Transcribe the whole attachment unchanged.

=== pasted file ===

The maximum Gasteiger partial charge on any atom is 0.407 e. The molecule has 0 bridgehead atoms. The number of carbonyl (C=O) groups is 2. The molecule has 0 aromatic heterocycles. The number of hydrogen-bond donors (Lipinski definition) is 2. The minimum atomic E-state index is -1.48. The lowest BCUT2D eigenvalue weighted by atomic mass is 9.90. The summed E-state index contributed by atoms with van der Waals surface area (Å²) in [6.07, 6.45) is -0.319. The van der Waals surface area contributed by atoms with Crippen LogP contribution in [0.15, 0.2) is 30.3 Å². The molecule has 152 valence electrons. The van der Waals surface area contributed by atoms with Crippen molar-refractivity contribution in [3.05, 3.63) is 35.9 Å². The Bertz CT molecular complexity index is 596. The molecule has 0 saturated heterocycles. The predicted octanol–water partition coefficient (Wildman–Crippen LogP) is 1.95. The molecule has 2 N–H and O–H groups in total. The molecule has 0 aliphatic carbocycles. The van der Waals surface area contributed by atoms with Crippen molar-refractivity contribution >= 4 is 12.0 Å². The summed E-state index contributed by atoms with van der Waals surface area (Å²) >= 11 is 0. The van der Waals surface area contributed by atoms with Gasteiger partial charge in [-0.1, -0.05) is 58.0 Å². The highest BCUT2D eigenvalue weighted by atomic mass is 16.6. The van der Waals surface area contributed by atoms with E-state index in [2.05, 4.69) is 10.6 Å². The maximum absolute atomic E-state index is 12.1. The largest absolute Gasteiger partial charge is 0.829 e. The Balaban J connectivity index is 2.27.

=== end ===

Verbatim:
The maximum Gasteiger partial charge on any atom is 0.407 e. The molecule has 0 bridgehead atoms. The number of carbonyl (C=O) groups is 2. The molecule has 0 aromatic heterocycles. The number of hydrogen-bond donors (Lipinski definition) is 2. The minimum atomic E-state index is -1.48. The lowest BCUT2D eigenvalue weighted by atomic mass is 9.90. The summed E-state index contributed by atoms with van der Waals surface area (Å²) in [6.07, 6.45) is -0.319. The van der Waals surface area contributed by atoms with Crippen LogP contribution in [0.15, 0.2) is 30.3 Å². The molecule has 152 valence electrons. The van der Waals surface area contributed by atoms with Crippen molar-refractivity contribution in [3.05, 3.63) is 35.9 Å². The Bertz CT molecular complexity index is 596. The molecule has 0 saturated heterocycles. The predicted octanol–water partition coefficient (Wildman–Crippen LogP) is 1.95. The molecule has 2 N–H and O–H groups in total. The molecule has 0 aliphatic carbocycles. The van der Waals surface area contributed by atoms with Crippen molar-refractivity contribution >= 4 is 12.0 Å². The summed E-state index contributed by atoms with van der Waals surface area (Å²) >= 11 is 0. The van der Waals surface area contributed by atoms with Gasteiger partial charge in [-0.1, -0.05) is 58.0 Å². The highest BCUT2D eigenvalue weighted by atomic mass is 16.6. The van der Waals surface area contributed by atoms with E-state index in [2.05, 4.69) is 10.6 Å². The maximum absolute atomic E-state index is 12.1. The largest absolute Gasteiger partial charge is 0.829 e. The Balaban J connectivity index is 2.27.